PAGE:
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This one's a keeper

It's a horrible prejudice to drive by a place for years thinking you know exactly what's in there. To the Nibbler, the Castaway looked like a traditional old seafood chain, a fake beach shack with deck grown to dormitory proportions, full parking lot and a tour bus or two, for what would probably be a good water view but with food that had graduated from fried to creamed, cheesed, imperialed, stuffed and comboed. Besides, as food snobs tell each other all the time, "Can't get good seafood around here; what a shame." We know what to expect.

Well, yes, and in a number of pleasant respects, no, at the Castaway. The water view goes well beyond good: The place has almost 200 seats, all with a wall-to-wall prospect of the bay, perfect to watch the setting sun colorize the view of Pinellas until the night sky turns the bridges into twinkling garlands that seem almost picturesque.

And though the food is not universally transfixing, the kitchen has a big catch of good ingredients _ macadamia nuts, sun-dried tomatoes and even wahoo one night _ and has learned the tricks of salsas and buerre blanc sauces to go with them.

The updated menu is not apparent when you enter the place. The Castway is a branch of Specialty restaurants, the California theme pioneer that also owns the Rusty Pelican and the 94th Aero Squadron, and the interior feels much the same, not especially at home in Florida.

Servers in tropical shirts try to brighten a wood-paneled place with lots of heavy wood furniture, fireplaces and deep booths festooned with shell lamps, fishing floats and other items from Nautical Artifacts, Set 579. Looks like Trader Vic opened a ski chalet, dull, dark and dated even though it's only 10 years old. Needn't freshen up the place just for my taste, but please replace the broken tables on the deck; resin furniture isn't that expensive. What the heck, look outside and enjoy the shorebirds in the flats.

Or enjoy the specials section of the menu, which has at least a half-dozen daily features, both traditional and down-right modern, garnished with jicama slaw and other nifties.

In fact, I made a rare pass on wahoo, my favorite pork o' the sea, to try a wok-fried whole snapper. I never expected to see that Asian favorite here; I had to order it to reward the chef for trying it _ and thrill neighboring diners, one of whom did the same thing. The pleasure was the eater's: true whole fish, head and all, very crisp with fresh, moist flesh inside. Hot and sour sauce was a touch on the cocktail-fruit sweet side but still peppery. It is a good dish and a brave stunt.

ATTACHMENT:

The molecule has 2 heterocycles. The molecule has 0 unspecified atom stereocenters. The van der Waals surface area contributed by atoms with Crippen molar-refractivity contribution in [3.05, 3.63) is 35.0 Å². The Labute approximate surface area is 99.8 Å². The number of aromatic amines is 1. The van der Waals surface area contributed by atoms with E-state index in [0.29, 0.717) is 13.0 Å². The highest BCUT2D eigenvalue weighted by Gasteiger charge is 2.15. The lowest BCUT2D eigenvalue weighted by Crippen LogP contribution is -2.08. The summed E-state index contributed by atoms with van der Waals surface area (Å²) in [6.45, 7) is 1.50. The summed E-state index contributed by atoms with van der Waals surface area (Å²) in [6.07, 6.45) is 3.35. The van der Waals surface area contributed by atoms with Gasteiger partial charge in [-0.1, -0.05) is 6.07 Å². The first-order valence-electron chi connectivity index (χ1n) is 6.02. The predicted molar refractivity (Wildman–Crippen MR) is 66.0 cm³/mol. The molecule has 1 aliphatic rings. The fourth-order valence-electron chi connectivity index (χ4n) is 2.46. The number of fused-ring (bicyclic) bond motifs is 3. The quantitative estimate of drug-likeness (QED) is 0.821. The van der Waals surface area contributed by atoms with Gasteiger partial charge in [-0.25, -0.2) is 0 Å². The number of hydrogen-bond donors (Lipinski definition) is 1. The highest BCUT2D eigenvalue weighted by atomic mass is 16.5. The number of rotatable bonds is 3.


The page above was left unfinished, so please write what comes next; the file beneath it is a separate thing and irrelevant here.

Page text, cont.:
Seared salmon with a peppercorn crust was likewise crisp on the outside and moist inside, with a lemony buerre blanc and bit of white wine. Saucemaking, with and without cream, showed professional polish in general. Oysters Rockefeller, for instance, tasted fresh and almost light (I like a stronger splash of Pernod).

Even plain raw oysters were fresh and salty, and farm-raised to give extra assurance about safety. Coconut shrimp were big and perfectly crisp (the only demonstration of frying I tried here, but encouraging).

The only disappointment in seafood was bouillabaisse, the one combination meal I like. I must say my servers were not encouraging.

"It's a lot of work. . . . It's an acquired taste," they said, but I figured it must be too rustic for them and their usual customers. The pot was packed with crab claws, large shrimp, scallops, clams, mussels and big pieces of fish, but the broth, mostly of tomatoes, carrots and potatoes, wasn't fishy enough and lacked the aroma of fennel and saffron. It tasted as if only scallops and shrimp had been cooked in the soup; the crab and fish seemed precooked and tossed in at the last minute. I don't really want fish heads, just more oomph.

Together with a pasta, stir-fries, steaks, grilled Caesar salads, curried seafood and the cream and cheese dishes, the Castaway menu manages to deliver entrees for everybody, the Nibbler included.

Fine, but whatever your choice, the quality of accompaniments should be consistently high. Salads, for instance, are good stuff, a good mix of greens with ripe tomatoes or dolled up with Maytag bleu and honeyed walnuts (far too many). Desserts, too, are quite well-made, apple pie with real apples and crisp crust and key lime that's yellow and fairly tart (only a little cloying). Bread, however, is terrible, miniature loaves that tasted like stale challah. The mixed vegetables were nicely julienned, then overcooked, the new potatoes served alone without even parsley, and the wine list is dominated by supermarket brands. This isn't good enough to match the kitchen's better efforts on the main courses.

A wide selection of seafood and a great view have made the Castaway a fixture on the causeway, and innovations in the menu may win over the Nibbler and other new customers. Yet it must modernize further to keep its place.

WEEKEND NIBBLER

The Castaway

7720 Courtney Campbell Causeway, Tampa

+ Phone: 281-0770

+ Hours: Open 365 days a year; lunch, 11 a.m. to 4 p.m. Monday-Saturday; brunch, 9:30 a.m. to 2:30 p.m. Sunday; dinner, 5 to 1O:30 p.m. Sunday-Thursday, 5 to 11:30 p.m. Friday-Saturday.

+ Reservations: Suggested

+ Credit cards: AE, CB, D, DC, MC, V

+ Wheelchair access: Ramp, restrooms adapted.

+ Features: Full bar; non-smoking section available; brunch on holidays; banquet facilities; children's menu

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